when we look at our trading system, theoretically, we shall see some option pricing listed similar to below:

ABC corp @ 34.50


Looking at the prices on our system, in this example, the premium for January $30 call is trading at a high premium, $40 call has no value but the best paying option for going long seems like January $35 call. So I can do the following option trade:

BUY 1 January 35 Call @ 1.25

Now let’s have a quick look at our break even point and profit\loss:image

as it can seen on the table below, any price $35 or below, there is no value in this option contract. The maximum loss will occur is only $1.25 (nothing more). But anything above $35 plus the premium we paid (35 + 1.25 = 36.25 is our breakeven point) is a profit.

The good news about option contracts is, you do not need to wait to sell (or cover) your position until after the expiration is reached. You can buy or sell anytime, if the price is going towards the direction you wanted in the first place then you can have a profitable exit within days (and sometimes even hours).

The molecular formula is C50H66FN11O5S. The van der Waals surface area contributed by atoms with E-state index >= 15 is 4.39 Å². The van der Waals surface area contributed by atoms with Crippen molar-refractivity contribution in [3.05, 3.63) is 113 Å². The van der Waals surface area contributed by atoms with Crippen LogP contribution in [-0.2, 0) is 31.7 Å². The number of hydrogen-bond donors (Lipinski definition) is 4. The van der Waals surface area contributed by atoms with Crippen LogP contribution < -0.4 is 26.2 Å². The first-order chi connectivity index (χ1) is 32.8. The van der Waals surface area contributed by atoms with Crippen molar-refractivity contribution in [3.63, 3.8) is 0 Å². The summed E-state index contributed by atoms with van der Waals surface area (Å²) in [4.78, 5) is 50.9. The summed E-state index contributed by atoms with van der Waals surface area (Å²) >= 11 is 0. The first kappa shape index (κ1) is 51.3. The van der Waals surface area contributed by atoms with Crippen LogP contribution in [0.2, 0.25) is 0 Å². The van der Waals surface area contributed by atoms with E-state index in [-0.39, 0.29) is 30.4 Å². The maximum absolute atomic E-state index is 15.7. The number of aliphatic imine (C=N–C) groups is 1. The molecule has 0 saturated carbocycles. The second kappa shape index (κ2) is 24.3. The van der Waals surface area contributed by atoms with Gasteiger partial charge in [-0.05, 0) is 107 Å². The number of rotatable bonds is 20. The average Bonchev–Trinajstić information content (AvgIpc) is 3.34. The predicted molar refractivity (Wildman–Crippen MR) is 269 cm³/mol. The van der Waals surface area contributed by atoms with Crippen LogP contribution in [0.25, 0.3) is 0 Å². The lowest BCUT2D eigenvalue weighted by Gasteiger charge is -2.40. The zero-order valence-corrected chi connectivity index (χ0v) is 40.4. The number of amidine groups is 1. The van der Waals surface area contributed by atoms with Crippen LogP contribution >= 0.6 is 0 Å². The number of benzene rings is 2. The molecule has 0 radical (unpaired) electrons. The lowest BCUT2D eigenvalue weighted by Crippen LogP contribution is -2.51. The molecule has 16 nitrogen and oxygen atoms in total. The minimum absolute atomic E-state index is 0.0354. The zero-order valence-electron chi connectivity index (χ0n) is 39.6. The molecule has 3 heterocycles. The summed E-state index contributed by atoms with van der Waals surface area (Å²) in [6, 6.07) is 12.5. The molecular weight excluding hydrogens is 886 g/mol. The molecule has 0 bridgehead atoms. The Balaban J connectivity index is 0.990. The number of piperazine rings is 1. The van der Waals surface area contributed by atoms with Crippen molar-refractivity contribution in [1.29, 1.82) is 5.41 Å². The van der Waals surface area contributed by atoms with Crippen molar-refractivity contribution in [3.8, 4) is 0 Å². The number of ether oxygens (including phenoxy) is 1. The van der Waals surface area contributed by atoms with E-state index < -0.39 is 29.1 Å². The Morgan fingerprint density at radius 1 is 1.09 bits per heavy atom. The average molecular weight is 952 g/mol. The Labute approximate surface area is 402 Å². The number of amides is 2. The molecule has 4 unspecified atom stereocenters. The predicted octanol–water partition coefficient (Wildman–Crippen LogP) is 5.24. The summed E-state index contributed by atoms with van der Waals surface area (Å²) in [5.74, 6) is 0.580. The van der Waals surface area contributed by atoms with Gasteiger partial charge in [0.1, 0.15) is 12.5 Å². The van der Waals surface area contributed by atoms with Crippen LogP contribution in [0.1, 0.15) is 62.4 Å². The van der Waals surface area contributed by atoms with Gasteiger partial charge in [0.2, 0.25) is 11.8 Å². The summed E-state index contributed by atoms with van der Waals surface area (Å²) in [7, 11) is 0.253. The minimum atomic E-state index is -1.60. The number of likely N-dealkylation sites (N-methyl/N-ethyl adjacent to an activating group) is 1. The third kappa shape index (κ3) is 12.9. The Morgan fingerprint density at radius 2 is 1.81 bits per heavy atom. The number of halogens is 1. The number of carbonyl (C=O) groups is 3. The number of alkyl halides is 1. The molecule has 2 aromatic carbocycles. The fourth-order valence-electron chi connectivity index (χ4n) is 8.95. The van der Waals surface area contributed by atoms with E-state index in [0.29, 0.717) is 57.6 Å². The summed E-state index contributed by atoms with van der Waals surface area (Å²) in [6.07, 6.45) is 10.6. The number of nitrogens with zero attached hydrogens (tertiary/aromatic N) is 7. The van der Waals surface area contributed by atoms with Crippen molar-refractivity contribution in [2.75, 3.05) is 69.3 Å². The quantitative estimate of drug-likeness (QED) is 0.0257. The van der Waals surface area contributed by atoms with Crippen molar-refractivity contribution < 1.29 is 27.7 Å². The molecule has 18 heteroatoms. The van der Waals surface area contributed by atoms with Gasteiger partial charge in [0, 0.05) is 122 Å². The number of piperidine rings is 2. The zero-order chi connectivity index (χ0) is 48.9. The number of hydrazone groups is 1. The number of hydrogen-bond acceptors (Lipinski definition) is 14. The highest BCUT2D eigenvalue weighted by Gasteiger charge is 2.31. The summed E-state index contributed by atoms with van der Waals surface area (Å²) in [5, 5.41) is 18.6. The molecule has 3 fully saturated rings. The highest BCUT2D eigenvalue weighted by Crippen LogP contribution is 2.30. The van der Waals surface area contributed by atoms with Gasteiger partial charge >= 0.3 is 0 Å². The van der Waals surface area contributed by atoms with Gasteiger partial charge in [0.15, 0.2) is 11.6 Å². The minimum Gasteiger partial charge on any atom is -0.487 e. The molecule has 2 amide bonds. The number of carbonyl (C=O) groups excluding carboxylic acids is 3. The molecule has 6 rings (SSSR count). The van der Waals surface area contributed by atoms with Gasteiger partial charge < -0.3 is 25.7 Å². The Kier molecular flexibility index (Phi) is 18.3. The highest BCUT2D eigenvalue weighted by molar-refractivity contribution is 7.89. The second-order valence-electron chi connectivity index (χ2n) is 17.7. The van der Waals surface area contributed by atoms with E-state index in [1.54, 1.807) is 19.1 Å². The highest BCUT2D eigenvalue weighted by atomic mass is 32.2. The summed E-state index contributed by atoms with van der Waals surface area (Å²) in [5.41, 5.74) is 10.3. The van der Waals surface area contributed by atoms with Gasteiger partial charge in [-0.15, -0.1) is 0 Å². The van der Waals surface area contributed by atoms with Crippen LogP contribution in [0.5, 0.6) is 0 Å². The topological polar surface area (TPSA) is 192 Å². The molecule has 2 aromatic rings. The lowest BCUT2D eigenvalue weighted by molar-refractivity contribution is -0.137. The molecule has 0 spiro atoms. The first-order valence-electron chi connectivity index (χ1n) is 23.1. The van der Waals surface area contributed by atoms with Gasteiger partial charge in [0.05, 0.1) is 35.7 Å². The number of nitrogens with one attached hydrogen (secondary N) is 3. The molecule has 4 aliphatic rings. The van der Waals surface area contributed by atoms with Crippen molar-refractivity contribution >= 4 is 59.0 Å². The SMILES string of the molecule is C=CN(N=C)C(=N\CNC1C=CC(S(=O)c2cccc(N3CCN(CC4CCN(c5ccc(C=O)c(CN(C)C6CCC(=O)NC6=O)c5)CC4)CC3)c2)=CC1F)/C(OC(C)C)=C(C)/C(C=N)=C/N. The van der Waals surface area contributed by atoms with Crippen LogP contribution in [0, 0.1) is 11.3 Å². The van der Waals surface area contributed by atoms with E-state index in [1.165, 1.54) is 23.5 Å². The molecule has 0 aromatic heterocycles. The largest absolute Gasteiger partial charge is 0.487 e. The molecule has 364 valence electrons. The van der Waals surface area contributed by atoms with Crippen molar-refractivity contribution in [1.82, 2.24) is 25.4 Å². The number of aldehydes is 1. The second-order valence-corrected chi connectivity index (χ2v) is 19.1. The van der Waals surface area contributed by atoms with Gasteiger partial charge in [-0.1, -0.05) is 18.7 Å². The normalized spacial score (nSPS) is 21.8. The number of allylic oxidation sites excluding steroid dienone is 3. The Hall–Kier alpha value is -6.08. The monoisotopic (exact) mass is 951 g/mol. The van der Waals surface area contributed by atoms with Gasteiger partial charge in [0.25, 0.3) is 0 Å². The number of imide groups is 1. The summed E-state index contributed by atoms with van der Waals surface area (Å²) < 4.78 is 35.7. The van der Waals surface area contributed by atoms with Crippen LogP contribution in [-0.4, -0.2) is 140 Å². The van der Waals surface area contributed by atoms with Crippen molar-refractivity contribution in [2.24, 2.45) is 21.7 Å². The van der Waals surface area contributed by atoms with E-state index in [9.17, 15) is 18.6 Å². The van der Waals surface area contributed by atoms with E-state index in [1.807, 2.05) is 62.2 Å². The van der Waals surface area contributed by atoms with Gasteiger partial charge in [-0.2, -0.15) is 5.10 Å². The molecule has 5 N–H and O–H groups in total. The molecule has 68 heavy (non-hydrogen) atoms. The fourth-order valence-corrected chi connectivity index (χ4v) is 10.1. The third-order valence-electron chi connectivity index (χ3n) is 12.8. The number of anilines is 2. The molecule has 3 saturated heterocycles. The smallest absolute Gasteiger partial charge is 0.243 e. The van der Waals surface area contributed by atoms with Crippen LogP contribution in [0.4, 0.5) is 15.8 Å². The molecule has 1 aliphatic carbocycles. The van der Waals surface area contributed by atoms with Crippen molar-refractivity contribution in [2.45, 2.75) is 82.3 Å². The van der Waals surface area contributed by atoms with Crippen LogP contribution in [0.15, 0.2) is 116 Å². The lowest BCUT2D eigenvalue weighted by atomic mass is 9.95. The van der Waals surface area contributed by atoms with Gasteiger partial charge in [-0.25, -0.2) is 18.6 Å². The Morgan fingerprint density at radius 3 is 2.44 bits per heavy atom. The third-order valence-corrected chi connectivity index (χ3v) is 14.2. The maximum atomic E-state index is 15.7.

If you take the example above and reverse (if you are bearish instead of bullish and you think the price will go down) then you can go for the PUT option (instead of call option). The trade mechanics and profit/loss calculations will be identical.

Advantages and disadvantages of options trading


  • Leverage: if you are a disciplined trader, you can use the advantage of leveraging with options
  • Risk/reward: depending on the strategy, some option strategy will enable traders to have theoretical unlimited upside with defined and limited  loss
  • Strategy plays: some strategies will allow traders to take advantage of volatility and time decay type of plays
  • Low capital requirements: you can do so much more with $1000 in options then with simply trading stocks with the same amount.


  • Lower liquidity: very low volumes of trading unless they are very popular underlying stocks. For smaller traders this is not much of a problem if they are only trading 10, 20 option contracts. But if you are trading over 100 contracts then it might be difficult to get out of the trade when you want with low liquidity.
  • Higher spreads / commissions: options tend to have higher spreads because of lack of liquidity as mentioned above. Options commissions are also generally higher than simply trading stocks.
  • Options are not available for all stocks: This is one of the biggest disadvantages. Not all penny stocks have options available to them.

I hope this gives you a good idea of what options are, how to do an option trade and the main benefits & disadvantages of options trading. If you like this and found it useful then please like it or comment on Twitter so I know, and according to that I will have a part 2 write up where I will discuss best option trading strategies and how to benefit from them.

Have a nice Sunday.


If you have finished reading this, you can read PART 2 HERE.